Leonardo Costantini tells us more about how he engaged with Special Collections at the Brotherton Library.
This extracurricular project, which brings together my philological background with my skills in photography, is about the digitalisation and cataloguing of ca. 70 unedited fragments written between the 11th and the 16th century.
The project started because of a serendipitous occasion: last February I went to the Special Collection to inspect a rare copy of an early-printed book, and there I met Rhiannon Lawrence-Francis, the Special Collections Manager at University of Leeds. We discussed about our common interests in Medieval and early-printed books, and I suggested that – even with a very low budget – it would still be possible to obtain some excellent digitalisations, and to enhance the readability of very old and damaged pages by means of non-destructive techniques, such as the use of UV light. Rhiannon mentioned the wonderful collection of fragments conserved at the Special Collections, coming from the library of the Ripon Cathedral, and said that they would have constituted and an excellent testing-ground for these photographic techniques.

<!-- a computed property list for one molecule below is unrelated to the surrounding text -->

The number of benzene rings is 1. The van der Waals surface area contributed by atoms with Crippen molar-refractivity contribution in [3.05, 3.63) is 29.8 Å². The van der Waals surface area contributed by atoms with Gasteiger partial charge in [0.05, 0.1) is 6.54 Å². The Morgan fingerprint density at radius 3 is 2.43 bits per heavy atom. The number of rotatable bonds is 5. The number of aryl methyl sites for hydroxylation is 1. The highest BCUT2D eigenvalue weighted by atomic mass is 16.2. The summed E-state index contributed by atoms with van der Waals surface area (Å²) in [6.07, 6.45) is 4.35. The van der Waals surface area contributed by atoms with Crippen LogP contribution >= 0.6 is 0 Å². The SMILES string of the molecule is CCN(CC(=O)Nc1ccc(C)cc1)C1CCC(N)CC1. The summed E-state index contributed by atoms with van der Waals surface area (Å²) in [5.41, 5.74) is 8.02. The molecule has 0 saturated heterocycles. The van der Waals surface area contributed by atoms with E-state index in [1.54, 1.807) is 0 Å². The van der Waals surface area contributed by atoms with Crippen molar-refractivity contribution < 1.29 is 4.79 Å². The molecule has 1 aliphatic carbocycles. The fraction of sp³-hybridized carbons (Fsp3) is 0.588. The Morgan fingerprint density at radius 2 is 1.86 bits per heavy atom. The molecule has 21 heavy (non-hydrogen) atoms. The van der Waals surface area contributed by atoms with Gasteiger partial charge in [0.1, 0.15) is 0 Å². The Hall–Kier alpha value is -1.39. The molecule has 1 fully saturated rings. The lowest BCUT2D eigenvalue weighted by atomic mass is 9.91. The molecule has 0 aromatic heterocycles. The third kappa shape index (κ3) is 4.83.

Things rapidly evolved and the project finally begun in May 2015: since then, I have had the fantastic and exciting opportunity of working on a weekly basis on these unedited parchments and papers written in Latin, French and Late Middle-English, and now that they have all been digitalised, I will need to accurately catalogue each image. These will be made available online on the website of the Special Collections in due course.